So when analyzing a sequel, it is important for us to ask ourselves “what is it that I was expecting?” Was I expecting a game that would give me the same feeling of surprise and excitement that the first game did – that shocked me because of its uniqueness and ingenuity? If so…I have basically set the sequel up to fail. It cannot meet that expectation, because the sequel can never shock me in the way its predecessor did. Because its predecessor exists. I have a new awareness and context in which I examine the sequel, and the sequel necessarily suffers from that.

Am I expecting the sequel to simply be a repetition of the previous game in a new setting with a new narrative? If so, then I set up the sequel for failure, but from a different direction. Because then I demand that the game become dull. With no opportunity for innovation, not only do I likely drive away others who might help a franchise grow and thrive, but I likely create the seed for my own disappointment.

Ultimately, sequels can still be bad. They can be bad in a variety of ways. Sequels are still deserving of scrutiny and criticism like any other piece of media.

But before in engaging with criticism, we need to stop and process our own ideas carefully. This rule is true in all circumstances. But when it comes to sequels, we are adding another layer of complexity. And so it is necessary to peel back that layer and examine what lies underneath.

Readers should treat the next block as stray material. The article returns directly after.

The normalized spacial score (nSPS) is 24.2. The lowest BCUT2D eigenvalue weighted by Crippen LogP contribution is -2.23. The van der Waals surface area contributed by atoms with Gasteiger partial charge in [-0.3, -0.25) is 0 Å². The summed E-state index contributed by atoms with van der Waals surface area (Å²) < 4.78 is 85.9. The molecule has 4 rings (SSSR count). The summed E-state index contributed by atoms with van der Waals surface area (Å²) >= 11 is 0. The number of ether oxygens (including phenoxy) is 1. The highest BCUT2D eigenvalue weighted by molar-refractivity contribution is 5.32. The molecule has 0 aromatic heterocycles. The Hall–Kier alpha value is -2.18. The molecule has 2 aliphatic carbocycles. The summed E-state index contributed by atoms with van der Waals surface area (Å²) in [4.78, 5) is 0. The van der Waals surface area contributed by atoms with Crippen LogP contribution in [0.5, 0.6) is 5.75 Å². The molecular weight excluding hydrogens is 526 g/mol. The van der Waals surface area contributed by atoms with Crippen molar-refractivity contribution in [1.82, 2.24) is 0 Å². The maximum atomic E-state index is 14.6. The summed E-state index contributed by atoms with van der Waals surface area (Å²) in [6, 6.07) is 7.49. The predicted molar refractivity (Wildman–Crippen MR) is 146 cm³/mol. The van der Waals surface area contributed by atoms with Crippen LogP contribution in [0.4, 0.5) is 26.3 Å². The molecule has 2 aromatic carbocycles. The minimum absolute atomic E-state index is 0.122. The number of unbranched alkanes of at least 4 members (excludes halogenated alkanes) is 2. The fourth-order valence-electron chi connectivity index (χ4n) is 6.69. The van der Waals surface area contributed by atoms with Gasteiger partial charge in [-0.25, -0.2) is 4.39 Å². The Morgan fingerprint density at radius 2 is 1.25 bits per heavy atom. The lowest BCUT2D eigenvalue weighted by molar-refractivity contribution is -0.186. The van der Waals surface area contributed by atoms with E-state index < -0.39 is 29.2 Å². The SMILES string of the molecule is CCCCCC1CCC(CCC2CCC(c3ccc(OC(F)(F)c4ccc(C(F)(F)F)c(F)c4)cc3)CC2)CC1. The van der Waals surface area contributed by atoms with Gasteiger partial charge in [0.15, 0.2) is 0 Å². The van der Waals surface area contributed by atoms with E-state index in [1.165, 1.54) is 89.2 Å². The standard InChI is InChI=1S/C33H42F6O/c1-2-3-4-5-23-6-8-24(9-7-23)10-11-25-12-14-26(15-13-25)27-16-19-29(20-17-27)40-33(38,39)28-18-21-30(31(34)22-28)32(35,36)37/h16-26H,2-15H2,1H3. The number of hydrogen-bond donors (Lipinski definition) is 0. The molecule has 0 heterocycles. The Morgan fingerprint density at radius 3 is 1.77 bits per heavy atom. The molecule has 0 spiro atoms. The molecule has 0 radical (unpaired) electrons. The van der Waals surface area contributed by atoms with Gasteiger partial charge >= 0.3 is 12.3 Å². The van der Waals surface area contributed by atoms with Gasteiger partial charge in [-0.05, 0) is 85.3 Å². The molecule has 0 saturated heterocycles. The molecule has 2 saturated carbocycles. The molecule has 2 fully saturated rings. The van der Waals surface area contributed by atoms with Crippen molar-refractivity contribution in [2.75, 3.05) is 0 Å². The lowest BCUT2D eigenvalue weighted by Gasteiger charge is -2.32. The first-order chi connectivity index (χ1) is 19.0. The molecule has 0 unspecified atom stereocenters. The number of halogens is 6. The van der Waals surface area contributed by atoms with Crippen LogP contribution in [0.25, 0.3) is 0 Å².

Concluding Remarks

I’ve always been interested in criticism because it is a tool we use for taking an initially emotional reaction and turning it into a more rational reaction. We transform our visceral dislike for a game or story or mechanic into a broader principle that might be used as a guide for the future.

But the trouble with this tool – like any tool – is that it can be misused. And misuse is easy, because the root of criticism is emotional. As much as we may try to make our criticisms feel true and objective, we don’t always get to escape the biases that plague us. Sometimes the things we end up saying aren’t rational critiques, but rationalizations.

And when it comes to sequels, the pitfalls seem to only multiply. Because I believe criticism has value both on a personal level and a social level, I want there to be good criticism. I want everyone to build the muscles for being a good critic. But being a good critic requires being aware of our limitations and working to overcome them.

[1] There are some exceptions to this rule. Sometimes a developer can overhype a sequel just like it can any other game. It can promise things it couldn’t possibly deliver. In these cases the developer bears the majority share of the blame.